UNH Faculty Senate

Summary Minutes from 24 March, 2003




I. Roll - The following senators were absent: Barcelona, Burger, Elmslie, Frankel, Lugalla, Marx, Niesse, Pollard, Quigley, Schlentrich, and Strait. Dillon and Slomba were excused. President Hart, Tom Newkirk and Sally Ward attended part of the meeting.

II. Minutes - The minutes of the last senate meeting were approved unanimously.

III. Communications with the President - The president said that, due to unavoidable circumstances, the campus interviews for the provost candidates have been rescheduled. Also, there were 190 applicants for the position of Vice President for Communications. Nine semi-finalists will be interviewed by the committee this week, and then on-campus interviews will be scheduled for the finalists. The president remarked that Foster's Daily Democrat recently printed two letters to the editor, supporting the university's capital budget request.

A professor asked who determines the internal priorities of a department, and the president responded that the answer is complex. While the content area experts for curriculum and program characteristics and hiring recommendations come from the department, now under RCM we have a partnership among the department, the dean, the provost, the trustees' Programs and Services Committee, and the Board of Trustees who approve all decisions. When asked if a full-time administrator who is technically a member of an academic department has the right to participate in the decisions of the department, the president said that the collective bargaining agreement governs these circumstances.

A professor said that a student had asked permission in class to pass out a petition about part-time teachers at UNH being let go; and the professor had suggested that the student write a letter to the governor. Another faculty member referred to a student who has left for the Persian Gulf; and the president said that the university provides bridge funding for UNH employees, to make up the difference in salary and benefits during military call up, and that the university will hold the position until the employee can return. The university also works with students so that they can come back to UNH upon their return.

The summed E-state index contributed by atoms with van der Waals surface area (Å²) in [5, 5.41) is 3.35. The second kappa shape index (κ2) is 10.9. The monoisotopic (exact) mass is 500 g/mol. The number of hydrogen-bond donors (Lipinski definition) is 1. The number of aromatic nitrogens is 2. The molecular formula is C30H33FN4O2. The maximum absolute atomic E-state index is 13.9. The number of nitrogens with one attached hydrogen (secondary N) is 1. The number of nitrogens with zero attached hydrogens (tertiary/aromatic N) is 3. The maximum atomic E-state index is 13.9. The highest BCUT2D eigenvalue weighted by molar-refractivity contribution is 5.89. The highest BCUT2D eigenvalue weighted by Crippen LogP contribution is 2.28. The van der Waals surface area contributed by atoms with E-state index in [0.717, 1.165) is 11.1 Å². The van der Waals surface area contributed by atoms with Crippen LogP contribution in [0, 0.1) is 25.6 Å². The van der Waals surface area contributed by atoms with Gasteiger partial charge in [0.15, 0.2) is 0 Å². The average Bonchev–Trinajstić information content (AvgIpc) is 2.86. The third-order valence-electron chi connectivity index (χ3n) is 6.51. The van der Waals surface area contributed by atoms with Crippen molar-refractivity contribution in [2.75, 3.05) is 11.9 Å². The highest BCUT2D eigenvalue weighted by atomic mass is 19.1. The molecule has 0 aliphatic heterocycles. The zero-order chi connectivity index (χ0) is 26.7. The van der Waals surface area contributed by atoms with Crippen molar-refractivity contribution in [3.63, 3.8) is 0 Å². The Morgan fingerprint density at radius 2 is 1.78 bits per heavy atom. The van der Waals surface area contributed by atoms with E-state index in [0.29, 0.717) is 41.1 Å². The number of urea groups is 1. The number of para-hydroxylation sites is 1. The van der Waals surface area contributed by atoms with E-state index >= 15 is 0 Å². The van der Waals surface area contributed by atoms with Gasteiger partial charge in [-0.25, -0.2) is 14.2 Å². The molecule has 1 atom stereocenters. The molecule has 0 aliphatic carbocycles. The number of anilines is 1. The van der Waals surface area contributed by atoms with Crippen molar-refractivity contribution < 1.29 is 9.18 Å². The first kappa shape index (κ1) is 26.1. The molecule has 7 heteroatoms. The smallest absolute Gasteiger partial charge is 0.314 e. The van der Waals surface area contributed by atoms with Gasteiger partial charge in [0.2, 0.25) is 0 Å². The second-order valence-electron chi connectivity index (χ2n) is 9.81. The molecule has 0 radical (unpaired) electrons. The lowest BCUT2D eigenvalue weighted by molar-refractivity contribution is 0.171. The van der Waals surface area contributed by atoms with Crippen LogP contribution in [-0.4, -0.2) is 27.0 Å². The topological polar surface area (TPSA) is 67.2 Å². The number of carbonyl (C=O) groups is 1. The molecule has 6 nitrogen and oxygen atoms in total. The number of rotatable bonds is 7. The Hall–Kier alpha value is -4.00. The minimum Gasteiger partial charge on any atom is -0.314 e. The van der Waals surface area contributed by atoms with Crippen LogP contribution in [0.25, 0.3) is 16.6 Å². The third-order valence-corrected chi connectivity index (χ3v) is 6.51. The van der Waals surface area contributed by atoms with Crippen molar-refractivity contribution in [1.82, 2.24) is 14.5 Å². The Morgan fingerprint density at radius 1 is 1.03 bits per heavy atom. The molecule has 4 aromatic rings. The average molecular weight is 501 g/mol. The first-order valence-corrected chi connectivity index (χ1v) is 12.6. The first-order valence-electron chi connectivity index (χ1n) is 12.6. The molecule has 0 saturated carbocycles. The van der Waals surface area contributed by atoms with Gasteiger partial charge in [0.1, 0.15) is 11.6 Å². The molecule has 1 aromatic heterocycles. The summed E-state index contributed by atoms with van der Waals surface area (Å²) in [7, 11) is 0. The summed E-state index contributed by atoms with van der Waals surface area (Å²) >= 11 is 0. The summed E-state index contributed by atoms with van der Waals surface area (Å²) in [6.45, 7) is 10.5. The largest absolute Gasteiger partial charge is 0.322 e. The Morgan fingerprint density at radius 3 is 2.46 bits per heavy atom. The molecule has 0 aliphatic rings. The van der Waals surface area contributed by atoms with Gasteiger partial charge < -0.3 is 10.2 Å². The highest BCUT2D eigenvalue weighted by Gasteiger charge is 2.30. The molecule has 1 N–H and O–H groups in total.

A professor said that he was surprised that COLSA was left out of the institutional effectiveness part of the NEASC accreditation report. The president said that she would pass that concern along, and she commented that RCM units which are in a period of financial decline at the time the model is implemented experience RCM in a very different way than other units do. She encouraged the professor to ask that the NEASC Self Study revisit that part of the report in order to include COLSA. SHHS is also having a difficult time now, and enrollment gears take a long time to shift. The president said that those issues should be on the table as part of the self study. The NEASC Accreditation Steering Committee will hold community forums in late March and April, and it is important that faculty attend those meetings and express their concerns.

IV. English Composition - English 401 is the only course that every student is required to take, except for students who pass out of the course through advanced placement. The NEASC Subcommittee on the Undergraduate Experience recently reviewed English 401. The subcommittee looked at student evaluations, sample syllabi, and other materials and also interviewed seniors about how English 401 has affected their college career. The subcommittee sent faculty a survey on English 401 and student writing. With the help of outside reviewers from the Council of Writing Program Administrators, the subcommittee prepared a report which is available on the web at www.unh.edu/liberal-arts/PDF/401_Committee_Rep.pdf.